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Facebook introduces new privacy updates for EU users

The EU GDPR has been designed to harmonise data privacy laws across Europe -- to protect and empower all EU citizens' data

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Facebook
Facebook unveils new VR headset 'Oculus Quest'. Pixabay

Continuing with its efforts to protect users’ privacy after the Cambridge Analytica scandal, Facebook on Wednesday introduced new privacy updates for its users in Europe as part of the EU’s General Data Protection Regulation (GDPR) that will be effective from May 25.

Apart from seeking inputs from regulators and government officials, privacy experts and designers, Facebook brought together hundreds of employees across product, engineering, legal, policy, design and research teams to finalise new updates.

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Facebook was accused of leaking data to Cambridge Analytica earlier this year.

When it comes to ads based on data from partners, like websites and apps that use business tools such as Like button, Facebook will now ask people to review information about this type of advertising and to choose whether or not they want us to use data from partners to show them ads.

“If you’ve chosen to share political, religious and relationship information on your profile, we’ll ask you to choose whether to continue sharing and letting us use this information,” Erin Egan, Vice President and Chief Privacy Officer, Policy at Facebook said in a blog post. “Including this information on your profile is completely optional. We’re making it easier for people to delete it if they no longer want to share it,” added Ashlie Beringer, VP and Deputy General Counsel. Regarding the face recognition technology, Facebook is now giving people in the EU and Canada the choice to turn on face recognition.

Also Read: New algorithm may help locate fake Facebook and Twitter accounts

“Using face recognition is entirely optional for anyone on Facebook,” the post added. “While the substance of our data policy is the same globally, people in the EU will see specific details relevant only to people who live there, like how to contact our Data Protection Officer under GDPR,” Faceboom said.

“As part of our phased approach, people in the rest of the world will be asked to make their choices on a slightly later schedule,” the company added. The EU has asked businesses and service providers globally to comply with GDPR that comes into force from May 25 this year.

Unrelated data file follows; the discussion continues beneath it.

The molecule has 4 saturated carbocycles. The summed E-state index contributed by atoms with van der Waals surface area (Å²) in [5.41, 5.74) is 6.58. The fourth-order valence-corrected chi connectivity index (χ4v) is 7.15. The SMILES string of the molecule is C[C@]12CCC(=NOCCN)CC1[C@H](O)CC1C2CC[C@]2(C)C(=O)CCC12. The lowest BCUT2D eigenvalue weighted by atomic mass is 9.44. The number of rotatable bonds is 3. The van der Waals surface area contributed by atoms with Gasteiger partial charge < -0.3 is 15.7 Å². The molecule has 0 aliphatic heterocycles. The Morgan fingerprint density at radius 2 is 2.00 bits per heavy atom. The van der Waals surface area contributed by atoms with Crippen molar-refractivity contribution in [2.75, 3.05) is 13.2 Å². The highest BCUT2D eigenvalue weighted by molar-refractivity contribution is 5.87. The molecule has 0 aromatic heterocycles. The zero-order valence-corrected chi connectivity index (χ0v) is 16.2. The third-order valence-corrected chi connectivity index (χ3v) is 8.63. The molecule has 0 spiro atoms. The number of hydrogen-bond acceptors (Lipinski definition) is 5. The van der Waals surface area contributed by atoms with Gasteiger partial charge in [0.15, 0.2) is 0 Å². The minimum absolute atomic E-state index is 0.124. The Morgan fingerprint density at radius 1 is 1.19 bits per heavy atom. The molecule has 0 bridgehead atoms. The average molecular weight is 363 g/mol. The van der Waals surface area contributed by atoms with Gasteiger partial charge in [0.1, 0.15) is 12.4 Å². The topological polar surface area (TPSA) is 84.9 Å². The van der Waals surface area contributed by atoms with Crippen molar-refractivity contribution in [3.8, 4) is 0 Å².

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Facebook’s CEO also vowed to fight fake news. Pixabay

The EU GDPR has been designed to harmonise data privacy laws across Europe — to protect and empower all EU citizens’ data privacy and to reshape the way organisations across the region approach data privacy. After four years of debate, the GDPR was finally approved by the EU Parliament on April 14, 2016. Organisations that fail to comply with the new regulation will face hefty fines. IANS

Next Story

Russia’s Communication Watchdog Opens Administrative Proceedings Against Twitter, Facebook

In April last year, thousands rallied in Moscow in support of internet freedom after Russian authorities attempted to block access to the popular messaging app Telegram.

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Facebook, Fake News
A user gets ready to launch Facebook on an iPhone, in North Andover, Mass., June 19, 2017. Facebook has made changes to fight false information, including de-emphasizing proven false stories in people's feeds so others are less likely to see them. VOA

Russia’s communication watchdog, Roskomnadzor, opened “administrative proceedings” Monday against Facebook and Twitter for non-compliance with country’s data laws, Interfax news agency reported.

Roskomnadzor head Alexander Zharov is quoted as saying that U.S. social media giants have a month to comply or face legal proceedings.

According to Roskomnadzor, Facebook and Twitter have not explained how and when they would comply with legislation that requires all servers used to store Russians’ personal data to be located in Russia.

Facebook, data,photos
A television photographer shoots the sign outside of Facebook headquarters in Menlo Park, Calif. VOA

Russia has introduced stricter internet laws in the past five years, among other things requiring search engines to share encryption keys with Russian security services.

Also Read: Twitter Rolls Out Reverse-chronological Timeline Option For Android

In April last year, thousands rallied in Moscow in support of internet freedom after Russian authorities attempted to block access to the popular messaging app Telegram.

Telegram had refused to give state intelligence services access to private conversations which are usually encrypted. (VOA)